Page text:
Partnering Magazine January–March 2017






members. The teams were multi-disciplinary, from fields such as architecture, structural engineering, construction management, electrical engineering and mechanical engineering.

Trust This study measures trust based on perceived trustworthiness —an important precursor to trust. Perceived trustworthiness is someone’s assessment of how much another person can be trusted, and for what type of performance. Trustworthiness is in turn

The only type of communication to correlate to increased trustworthiness is personal communication.

Give your teams the collaborative advantage. Contact us today to book your

IPI Training

(925) 447-9100

defined by the following: • Benevolence – the knowledge that the trustee’s goals include positive outcomes for the trustors. This can also be defined as goal alignment. • Ability – referring to the belief that the trustee has the skills and resources that they need to perform their tasks. • Integrity – understood as honesty, consistency and congruent values. While each of these factors can be understood and measured independently, all of them together create trustworthiness.

Trust and Performance Many have long contended that trust results in better performance. This is because trust has a direct impact on the elements that determine performance, such as job satisfaction, individual job performance and problem solving. Research has also found that trust may impact how we perceive performance, independent of actual performance. For example, if we feel trusted, we feel more satisfied with our jobs, are more willing to contribute and therefore have higher output. Trusting our teammate also means we might be more open to providing more information, which in turn will result in better deliverables. On the other hand, if we trust our teammates, we are more inclined to believe that they are doing a good job without requiring proof. Increased job satisfaction matters in today’s construction

Now Available at the IPI Store

market. Other research has found that, unlike other industries, the construction labor force is shrinking. This

January–March 2017 Partnering Magazine


RESEARCH ROUNDUP Cross-functional teams don’t inherently trust each other less

suggests that, as other industries add jobs, some construction jobseekers are finding work elsewhere.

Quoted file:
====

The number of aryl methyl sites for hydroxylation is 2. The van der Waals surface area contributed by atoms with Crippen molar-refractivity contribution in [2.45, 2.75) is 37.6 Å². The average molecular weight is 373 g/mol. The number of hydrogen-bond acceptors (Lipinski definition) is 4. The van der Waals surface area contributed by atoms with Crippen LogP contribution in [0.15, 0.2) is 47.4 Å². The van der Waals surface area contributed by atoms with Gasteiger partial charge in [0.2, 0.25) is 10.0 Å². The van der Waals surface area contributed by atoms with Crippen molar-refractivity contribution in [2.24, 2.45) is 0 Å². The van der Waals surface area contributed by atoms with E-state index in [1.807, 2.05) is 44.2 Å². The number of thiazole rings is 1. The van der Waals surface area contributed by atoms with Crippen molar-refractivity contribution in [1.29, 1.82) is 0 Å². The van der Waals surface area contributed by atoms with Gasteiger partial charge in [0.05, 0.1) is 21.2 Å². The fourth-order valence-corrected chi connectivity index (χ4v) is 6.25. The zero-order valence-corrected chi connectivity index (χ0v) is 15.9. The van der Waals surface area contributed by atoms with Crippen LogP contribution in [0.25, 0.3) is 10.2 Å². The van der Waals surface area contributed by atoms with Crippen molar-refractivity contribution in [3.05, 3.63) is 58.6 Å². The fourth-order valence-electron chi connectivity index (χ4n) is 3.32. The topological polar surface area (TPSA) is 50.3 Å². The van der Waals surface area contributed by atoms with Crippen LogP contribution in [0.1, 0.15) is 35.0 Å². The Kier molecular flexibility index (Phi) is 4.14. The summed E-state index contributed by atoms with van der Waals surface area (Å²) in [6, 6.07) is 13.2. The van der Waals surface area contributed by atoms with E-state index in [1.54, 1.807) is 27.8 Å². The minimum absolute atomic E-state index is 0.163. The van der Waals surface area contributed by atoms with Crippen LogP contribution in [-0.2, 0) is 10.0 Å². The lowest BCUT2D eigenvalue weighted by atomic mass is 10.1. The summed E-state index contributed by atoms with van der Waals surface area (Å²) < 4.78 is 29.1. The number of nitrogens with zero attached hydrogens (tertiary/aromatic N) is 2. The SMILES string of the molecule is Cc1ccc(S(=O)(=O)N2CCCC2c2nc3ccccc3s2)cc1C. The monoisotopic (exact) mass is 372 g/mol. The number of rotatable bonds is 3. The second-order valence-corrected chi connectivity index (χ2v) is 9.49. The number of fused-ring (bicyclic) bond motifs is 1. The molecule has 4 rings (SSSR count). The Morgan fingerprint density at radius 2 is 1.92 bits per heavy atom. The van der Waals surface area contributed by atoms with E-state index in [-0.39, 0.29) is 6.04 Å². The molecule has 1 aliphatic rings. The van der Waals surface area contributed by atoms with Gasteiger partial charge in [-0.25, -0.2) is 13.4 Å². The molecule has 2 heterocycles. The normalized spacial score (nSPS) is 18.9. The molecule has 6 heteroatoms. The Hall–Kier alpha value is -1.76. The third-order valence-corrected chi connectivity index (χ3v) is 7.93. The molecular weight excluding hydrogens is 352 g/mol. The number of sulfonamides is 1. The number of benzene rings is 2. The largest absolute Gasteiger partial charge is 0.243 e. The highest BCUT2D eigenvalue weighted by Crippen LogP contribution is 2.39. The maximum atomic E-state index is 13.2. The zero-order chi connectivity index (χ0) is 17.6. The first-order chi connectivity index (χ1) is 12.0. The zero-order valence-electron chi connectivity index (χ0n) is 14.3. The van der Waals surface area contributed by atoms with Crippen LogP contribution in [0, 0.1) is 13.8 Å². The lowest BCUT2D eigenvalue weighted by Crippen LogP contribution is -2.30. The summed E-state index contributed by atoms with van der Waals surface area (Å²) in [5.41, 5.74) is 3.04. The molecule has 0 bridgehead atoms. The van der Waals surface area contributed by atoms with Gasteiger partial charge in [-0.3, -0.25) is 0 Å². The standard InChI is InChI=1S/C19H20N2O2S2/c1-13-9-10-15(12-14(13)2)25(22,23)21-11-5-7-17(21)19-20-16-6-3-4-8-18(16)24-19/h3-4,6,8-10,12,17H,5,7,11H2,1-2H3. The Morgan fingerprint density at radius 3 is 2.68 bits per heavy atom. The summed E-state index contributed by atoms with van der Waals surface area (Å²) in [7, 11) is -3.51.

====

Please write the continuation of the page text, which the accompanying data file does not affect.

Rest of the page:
A factor which should encourage you to break down traditional siloes. Cross-

Thus, finding ways to

functional teams allow you to assess and resolve issues from multiple vantage

increase job satisfaction is

points, and can ensure internal alignment and agile communications.

critical to those companies and organizations wishing to attract quality talent.

Task inter-dependence and perceived follow-through lead to trust

Findings So how does trust, and

Provide teams opportunities for this with regular Partnering sessions, where cross-

therefore performance,

functional teams can jointly identify and resolve the issues impeding progress on

change on cross-functional

their projects. Establishing cross-functional task groups to resolve specific issues will

and geographically

not only give multi-dimensional solutions, but build trust among teammates in the

dispersed teams?


Because geographic

Co-location allows more personal communication, which builds trust

distribution did reduce personal communication,

As the authors of the CIFE study noted, “There is no virtual equivalent for an accidental meeting at the water cooler.” So while it may be necessary to compose teams that are dispersed throughout the country (or the world), find opportunities to bring them together, for trainings or Partnering sessions, and make it a point to create opportunities for personal interactions. Shift barbeques, community outreach days or milestone celebrations are great ways to build rapport with stakeholders, and build trust internally.

the study found a correlated reduction in perceived trustworthiness, resulting in lower trust. Trust in distributed teams was in fact significantly lower than in co-located teams. It is important to

and the concept that

associated with greater

bringing the team together

note that, of the three

when we are working


for physical partnering

types of communication

with someone from a

assessed in this study -

different discipline than

Our Takeaway

creative in finding ways to

communication for the

our own, we will trust

So how does this impact

create more opportunities for

purpose of coordination,

their role rather than their

how you Partner your

personal communication.

project related

individual performance,

construction projects?

communication, and

perhaps because we don’t

personal communication

necessarily understand how

When creating task forces

can be a great resource to

- the only type of

to evaluate the performance

to address issues or goals,